• Installing and configuring any background services/software that you want to have running on the system.
  • Installing and configuring any application software that you want to have available to run on your system (for example, Mozilla Firefox).

It’s possible to make an installed system custom-tailored for virtually any task, including running your own custom and/or proprietary software in order to create an appliance-type system. The vast majority of this setup can be done in the chroot environment, but for some things which might require a GUI to complete, you’ll need to reboot into the installed system to complete the setup.

As long as all of the software you need is available in the core/community/extra repositories, you can finish pretty quickly. If you need to add custom software, or software from the Arch User Repository (AUR), then you’ll need to perform the extra steps of installing software from those sources.

NOTE: If the system will not have access to the proprietary repository post-deployment, the repository should be removed from the system after installing whatever software is required from that repository. This prevents the package manager from complaining about being unable to reach the repository every time a system update is performed. However, it also means that another method is required for pushing software updates to the deployed system.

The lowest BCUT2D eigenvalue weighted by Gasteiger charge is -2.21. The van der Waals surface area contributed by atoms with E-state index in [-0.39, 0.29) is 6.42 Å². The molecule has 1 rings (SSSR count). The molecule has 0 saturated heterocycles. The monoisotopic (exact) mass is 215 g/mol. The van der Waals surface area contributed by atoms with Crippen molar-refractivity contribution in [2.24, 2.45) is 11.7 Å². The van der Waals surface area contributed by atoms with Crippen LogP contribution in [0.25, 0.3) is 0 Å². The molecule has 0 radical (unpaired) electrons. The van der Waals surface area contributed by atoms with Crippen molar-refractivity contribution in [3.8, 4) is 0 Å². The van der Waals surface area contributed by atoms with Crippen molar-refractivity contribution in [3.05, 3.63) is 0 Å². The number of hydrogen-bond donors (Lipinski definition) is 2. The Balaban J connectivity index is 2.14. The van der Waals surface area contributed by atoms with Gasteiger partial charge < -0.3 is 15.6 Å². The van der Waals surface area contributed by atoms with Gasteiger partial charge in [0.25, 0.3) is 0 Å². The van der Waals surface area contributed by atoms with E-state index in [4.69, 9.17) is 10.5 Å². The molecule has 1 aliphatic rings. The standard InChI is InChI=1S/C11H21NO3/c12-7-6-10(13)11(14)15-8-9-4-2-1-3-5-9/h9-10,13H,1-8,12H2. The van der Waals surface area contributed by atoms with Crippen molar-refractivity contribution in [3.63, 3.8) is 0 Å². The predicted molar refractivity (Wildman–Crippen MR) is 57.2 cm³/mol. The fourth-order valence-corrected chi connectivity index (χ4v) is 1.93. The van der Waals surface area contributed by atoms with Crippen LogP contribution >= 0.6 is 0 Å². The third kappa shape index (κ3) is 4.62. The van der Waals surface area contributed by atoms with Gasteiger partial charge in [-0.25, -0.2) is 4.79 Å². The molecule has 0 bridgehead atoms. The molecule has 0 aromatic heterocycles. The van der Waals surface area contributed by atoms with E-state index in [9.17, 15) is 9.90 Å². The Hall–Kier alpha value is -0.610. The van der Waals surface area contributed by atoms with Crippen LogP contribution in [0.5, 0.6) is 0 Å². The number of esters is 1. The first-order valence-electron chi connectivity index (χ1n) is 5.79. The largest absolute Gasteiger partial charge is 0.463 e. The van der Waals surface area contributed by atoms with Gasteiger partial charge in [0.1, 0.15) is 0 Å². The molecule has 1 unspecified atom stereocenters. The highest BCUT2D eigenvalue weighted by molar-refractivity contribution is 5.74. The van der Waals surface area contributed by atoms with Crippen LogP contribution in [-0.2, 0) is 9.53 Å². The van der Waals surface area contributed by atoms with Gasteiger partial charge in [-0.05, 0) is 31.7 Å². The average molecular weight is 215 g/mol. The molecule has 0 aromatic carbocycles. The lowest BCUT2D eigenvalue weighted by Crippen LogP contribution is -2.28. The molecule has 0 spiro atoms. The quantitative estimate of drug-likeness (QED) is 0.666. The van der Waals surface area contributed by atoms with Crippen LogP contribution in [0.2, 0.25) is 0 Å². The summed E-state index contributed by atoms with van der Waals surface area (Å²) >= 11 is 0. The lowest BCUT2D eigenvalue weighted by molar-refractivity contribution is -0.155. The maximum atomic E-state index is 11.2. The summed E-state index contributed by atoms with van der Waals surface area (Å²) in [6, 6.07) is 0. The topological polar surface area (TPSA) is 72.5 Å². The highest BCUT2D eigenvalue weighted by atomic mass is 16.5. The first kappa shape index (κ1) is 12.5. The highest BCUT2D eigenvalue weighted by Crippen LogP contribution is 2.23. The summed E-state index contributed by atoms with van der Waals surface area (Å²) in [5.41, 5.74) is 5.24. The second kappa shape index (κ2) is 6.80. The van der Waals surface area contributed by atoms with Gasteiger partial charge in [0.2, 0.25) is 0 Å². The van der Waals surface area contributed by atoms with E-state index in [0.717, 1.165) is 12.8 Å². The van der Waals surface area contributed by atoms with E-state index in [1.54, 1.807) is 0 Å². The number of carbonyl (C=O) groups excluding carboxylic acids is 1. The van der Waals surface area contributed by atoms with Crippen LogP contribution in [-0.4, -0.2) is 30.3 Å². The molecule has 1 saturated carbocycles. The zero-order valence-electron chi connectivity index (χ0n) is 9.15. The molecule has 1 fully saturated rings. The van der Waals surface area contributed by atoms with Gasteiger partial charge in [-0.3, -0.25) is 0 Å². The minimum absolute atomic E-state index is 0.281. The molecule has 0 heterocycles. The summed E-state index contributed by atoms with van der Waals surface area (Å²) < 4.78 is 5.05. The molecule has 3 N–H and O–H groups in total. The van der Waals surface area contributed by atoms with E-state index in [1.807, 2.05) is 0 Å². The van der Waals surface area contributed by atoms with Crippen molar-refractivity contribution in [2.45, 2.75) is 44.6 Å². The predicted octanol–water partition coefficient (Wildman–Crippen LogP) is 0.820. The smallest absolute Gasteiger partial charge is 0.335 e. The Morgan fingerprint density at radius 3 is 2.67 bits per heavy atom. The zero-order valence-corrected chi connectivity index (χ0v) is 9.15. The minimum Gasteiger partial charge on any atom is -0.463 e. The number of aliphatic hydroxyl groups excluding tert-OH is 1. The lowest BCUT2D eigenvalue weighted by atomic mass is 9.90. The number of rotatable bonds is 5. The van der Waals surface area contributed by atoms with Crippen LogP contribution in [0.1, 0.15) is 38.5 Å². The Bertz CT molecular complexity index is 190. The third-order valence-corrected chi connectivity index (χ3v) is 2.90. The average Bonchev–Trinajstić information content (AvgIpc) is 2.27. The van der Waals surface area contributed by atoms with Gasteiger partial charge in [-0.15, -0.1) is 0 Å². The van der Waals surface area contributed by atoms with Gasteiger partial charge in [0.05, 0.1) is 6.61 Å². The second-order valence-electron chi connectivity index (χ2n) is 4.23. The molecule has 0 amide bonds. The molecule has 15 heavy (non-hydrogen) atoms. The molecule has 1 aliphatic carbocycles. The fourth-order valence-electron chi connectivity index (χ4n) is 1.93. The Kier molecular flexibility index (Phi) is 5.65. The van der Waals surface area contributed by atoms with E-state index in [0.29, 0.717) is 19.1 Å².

Part 7: Third-Party Repositories

To enable a third-party repository, it simply needs to be added to the package manager’s configuration.

Here is an example repository of binary packages (it doesn’t actually exist):

Server = https://sr.example.org/arch/$repo/os/$arch

This would allow a repository configured in the same way as the offical Arch repository to be used as a source of binary packages. After making the change to add a repository to the configuration, a full system upgrade needs to be done to pull in the metadata and any available updated packages:

pacman -Syu